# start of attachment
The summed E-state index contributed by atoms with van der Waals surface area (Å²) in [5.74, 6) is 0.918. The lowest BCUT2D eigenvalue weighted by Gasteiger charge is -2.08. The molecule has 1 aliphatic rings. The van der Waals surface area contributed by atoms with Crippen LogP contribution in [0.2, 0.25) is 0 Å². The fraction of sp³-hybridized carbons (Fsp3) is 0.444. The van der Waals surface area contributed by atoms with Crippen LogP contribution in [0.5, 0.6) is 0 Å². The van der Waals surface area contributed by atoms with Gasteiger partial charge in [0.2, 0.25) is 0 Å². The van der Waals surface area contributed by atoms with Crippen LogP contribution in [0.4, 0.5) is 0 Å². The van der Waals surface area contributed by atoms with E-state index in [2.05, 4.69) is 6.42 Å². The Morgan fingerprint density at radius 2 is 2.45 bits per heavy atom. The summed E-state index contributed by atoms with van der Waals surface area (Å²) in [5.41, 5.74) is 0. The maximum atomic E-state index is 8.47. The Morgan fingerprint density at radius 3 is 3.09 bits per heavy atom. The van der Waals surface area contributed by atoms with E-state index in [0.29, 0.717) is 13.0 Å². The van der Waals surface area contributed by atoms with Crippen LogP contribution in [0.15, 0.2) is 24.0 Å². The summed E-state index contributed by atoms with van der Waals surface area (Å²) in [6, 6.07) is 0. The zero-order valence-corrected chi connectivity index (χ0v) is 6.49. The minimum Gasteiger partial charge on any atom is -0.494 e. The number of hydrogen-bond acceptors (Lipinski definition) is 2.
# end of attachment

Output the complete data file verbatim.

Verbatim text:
The summed E-state index contributed by atoms with van der Waals surface area (Å²) in [5.74, 6) is 0.918. The lowest BCUT2D eigenvalue weighted by Gasteiger charge is -2.08. The molecule has 1 aliphatic rings. The van der Waals surface area contributed by atoms with Crippen LogP contribution in [0.2, 0.25) is 0 Å². The fraction of sp³-hybridized carbons (Fsp3) is 0.444. The van der Waals surface area contributed by atoms with Crippen LogP contribution in [0.5, 0.6) is 0 Å². The van der Waals surface area contributed by atoms with Gasteiger partial charge in [0.2, 0.25) is 0 Å². The van der Waals surface area contributed by atoms with Crippen LogP contribution in [0.4, 0.5) is 0 Å². The van der Waals surface area contributed by atoms with E-state index in [2.05, 4.69) is 6.42 Å². The Morgan fingerprint density at radius 2 is 2.45 bits per heavy atom. The summed E-state index contributed by atoms with van der Waals surface area (Å²) in [5.41, 5.74) is 0. The maximum atomic E-state index is 8.47. The Morgan fingerprint density at radius 3 is 3.09 bits per heavy atom. The van der Waals surface area contributed by atoms with E-state index in [0.29, 0.717) is 13.0 Å². The van der Waals surface area contributed by atoms with Crippen LogP contribution in [0.15, 0.2) is 24.0 Å². The summed E-state index contributed by atoms with van der Waals surface area (Å²) in [6, 6.07) is 0. The zero-order valence-corrected chi connectivity index (χ0v) is 6.49. The minimum Gasteiger partial charge on any atom is -0.494 e. The number of hydrogen-bond acceptors (Lipinski definition) is 2.